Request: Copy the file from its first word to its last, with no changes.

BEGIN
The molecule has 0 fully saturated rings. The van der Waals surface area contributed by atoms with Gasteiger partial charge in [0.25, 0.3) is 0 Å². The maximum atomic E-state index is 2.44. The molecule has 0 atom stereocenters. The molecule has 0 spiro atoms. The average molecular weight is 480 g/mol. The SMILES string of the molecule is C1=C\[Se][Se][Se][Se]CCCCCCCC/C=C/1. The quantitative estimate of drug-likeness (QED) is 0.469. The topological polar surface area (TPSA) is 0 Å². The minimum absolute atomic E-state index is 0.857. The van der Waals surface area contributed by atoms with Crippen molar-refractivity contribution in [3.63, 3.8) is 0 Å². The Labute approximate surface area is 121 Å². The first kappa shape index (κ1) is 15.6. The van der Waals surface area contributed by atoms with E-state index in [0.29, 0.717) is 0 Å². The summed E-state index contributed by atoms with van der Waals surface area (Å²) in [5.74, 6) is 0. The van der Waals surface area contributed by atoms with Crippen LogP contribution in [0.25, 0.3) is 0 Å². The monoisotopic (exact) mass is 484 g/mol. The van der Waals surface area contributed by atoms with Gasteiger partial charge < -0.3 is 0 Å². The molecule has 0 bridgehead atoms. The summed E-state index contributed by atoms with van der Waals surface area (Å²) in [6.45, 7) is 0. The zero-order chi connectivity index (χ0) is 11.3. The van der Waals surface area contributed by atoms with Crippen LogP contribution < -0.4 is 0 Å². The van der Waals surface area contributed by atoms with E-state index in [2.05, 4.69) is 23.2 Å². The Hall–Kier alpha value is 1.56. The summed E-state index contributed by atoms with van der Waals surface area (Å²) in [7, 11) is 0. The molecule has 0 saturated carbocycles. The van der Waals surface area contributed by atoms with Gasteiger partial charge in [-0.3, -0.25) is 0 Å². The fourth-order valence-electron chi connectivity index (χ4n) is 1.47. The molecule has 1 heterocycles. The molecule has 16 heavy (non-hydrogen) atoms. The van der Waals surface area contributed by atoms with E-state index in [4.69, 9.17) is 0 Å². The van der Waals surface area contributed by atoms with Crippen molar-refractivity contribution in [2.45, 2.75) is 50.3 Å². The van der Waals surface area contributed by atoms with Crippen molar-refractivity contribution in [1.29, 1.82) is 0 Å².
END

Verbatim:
The molecule has 0 fully saturated rings. The van der Waals surface area contributed by atoms with Gasteiger partial charge in [0.25, 0.3) is 0 Å². The maximum atomic E-state index is 2.44. The molecule has 0 atom stereocenters. The molecule has 0 spiro atoms. The average molecular weight is 480 g/mol. The SMILES string of the molecule is C1=C\[Se][Se][Se][Se]CCCCCCCC/C=C/1. The quantitative estimate of drug-likeness (QED) is 0.469. The topological polar surface area (TPSA) is 0 Å². The minimum absolute atomic E-state index is 0.857. The van der Waals surface area contributed by atoms with Crippen molar-refractivity contribution in [3.63, 3.8) is 0 Å². The Labute approximate surface area is 121 Å². The first kappa shape index (κ1) is 15.6. The van der Waals surface area contributed by atoms with E-state index in [0.29, 0.717) is 0 Å². The summed E-state index contributed by atoms with van der Waals surface area (Å²) in [5.74, 6) is 0. The van der Waals surface area contributed by atoms with Crippen LogP contribution in [0.25, 0.3) is 0 Å². The monoisotopic (exact) mass is 484 g/mol. The van der Waals surface area contributed by atoms with Gasteiger partial charge < -0.3 is 0 Å². The molecule has 0 bridgehead atoms. The summed E-state index contributed by atoms with van der Waals surface area (Å²) in [6.45, 7) is 0. The zero-order chi connectivity index (χ0) is 11.3. The van der Waals surface area contributed by atoms with Crippen LogP contribution < -0.4 is 0 Å². The van der Waals surface area contributed by atoms with E-state index in [2.05, 4.69) is 23.2 Å². The Hall–Kier alpha value is 1.56. The summed E-state index contributed by atoms with van der Waals surface area (Å²) in [7, 11) is 0. The molecule has 0 saturated carbocycles. The van der Waals surface area contributed by atoms with Gasteiger partial charge in [-0.3, -0.25) is 0 Å². The fourth-order valence-electron chi connectivity index (χ4n) is 1.47. The molecule has 1 heterocycles. The molecule has 16 heavy (non-hydrogen) atoms. The van der Waals surface area contributed by atoms with E-state index in [4.69, 9.17) is 0 Å². The van der Waals surface area contributed by atoms with Crippen molar-refractivity contribution in [2.45, 2.75) is 50.3 Å². The van der Waals surface area contributed by atoms with Crippen molar-refractivity contribution in [1.29, 1.82) is 0 Å².